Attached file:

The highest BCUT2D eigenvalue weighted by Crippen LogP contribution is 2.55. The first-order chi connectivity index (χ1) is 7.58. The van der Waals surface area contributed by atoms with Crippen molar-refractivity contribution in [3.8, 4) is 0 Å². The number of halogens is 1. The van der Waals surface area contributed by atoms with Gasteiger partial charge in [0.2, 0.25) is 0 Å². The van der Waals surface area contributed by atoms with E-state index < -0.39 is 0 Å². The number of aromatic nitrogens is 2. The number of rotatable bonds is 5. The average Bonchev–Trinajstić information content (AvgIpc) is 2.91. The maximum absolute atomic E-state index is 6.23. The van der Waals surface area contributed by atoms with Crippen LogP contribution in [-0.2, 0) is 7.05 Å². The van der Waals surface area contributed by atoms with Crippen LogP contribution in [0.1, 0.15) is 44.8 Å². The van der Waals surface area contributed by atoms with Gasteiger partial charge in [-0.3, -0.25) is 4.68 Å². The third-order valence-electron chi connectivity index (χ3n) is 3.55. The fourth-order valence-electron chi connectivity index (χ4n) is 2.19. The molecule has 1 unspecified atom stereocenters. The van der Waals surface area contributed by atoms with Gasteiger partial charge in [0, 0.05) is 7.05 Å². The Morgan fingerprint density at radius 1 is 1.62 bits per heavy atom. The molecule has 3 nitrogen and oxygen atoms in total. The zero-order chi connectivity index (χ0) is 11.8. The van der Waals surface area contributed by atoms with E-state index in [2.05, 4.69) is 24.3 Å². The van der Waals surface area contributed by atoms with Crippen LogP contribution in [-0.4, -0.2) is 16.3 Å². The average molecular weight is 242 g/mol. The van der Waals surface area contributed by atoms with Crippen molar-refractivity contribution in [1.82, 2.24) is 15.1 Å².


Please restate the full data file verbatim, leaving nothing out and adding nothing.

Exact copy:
The highest BCUT2D eigenvalue weighted by Crippen LogP contribution is 2.55. The first-order chi connectivity index (χ1) is 7.58. The van der Waals surface area contributed by atoms with Crippen molar-refractivity contribution in [3.8, 4) is 0 Å². The number of halogens is 1. The van der Waals surface area contributed by atoms with Gasteiger partial charge in [0.2, 0.25) is 0 Å². The van der Waals surface area contributed by atoms with E-state index < -0.39 is 0 Å². The number of aromatic nitrogens is 2. The number of rotatable bonds is 5. The average Bonchev–Trinajstić information content (AvgIpc) is 2.91. The maximum absolute atomic E-state index is 6.23. The van der Waals surface area contributed by atoms with Crippen LogP contribution in [-0.2, 0) is 7.05 Å². The van der Waals surface area contributed by atoms with Crippen LogP contribution in [0.1, 0.15) is 44.8 Å². The van der Waals surface area contributed by atoms with Gasteiger partial charge in [-0.3, -0.25) is 4.68 Å². The third-order valence-electron chi connectivity index (χ3n) is 3.55. The fourth-order valence-electron chi connectivity index (χ4n) is 2.19. The molecule has 1 unspecified atom stereocenters. The van der Waals surface area contributed by atoms with Gasteiger partial charge in [0, 0.05) is 7.05 Å². The Morgan fingerprint density at radius 1 is 1.62 bits per heavy atom. The molecule has 3 nitrogen and oxygen atoms in total. The zero-order chi connectivity index (χ0) is 11.8. The van der Waals surface area contributed by atoms with E-state index in [2.05, 4.69) is 24.3 Å². The van der Waals surface area contributed by atoms with Crippen LogP contribution in [-0.4, -0.2) is 16.3 Å². The average molecular weight is 242 g/mol. The van der Waals surface area contributed by atoms with Crippen molar-refractivity contribution in [1.82, 2.24) is 15.1 Å².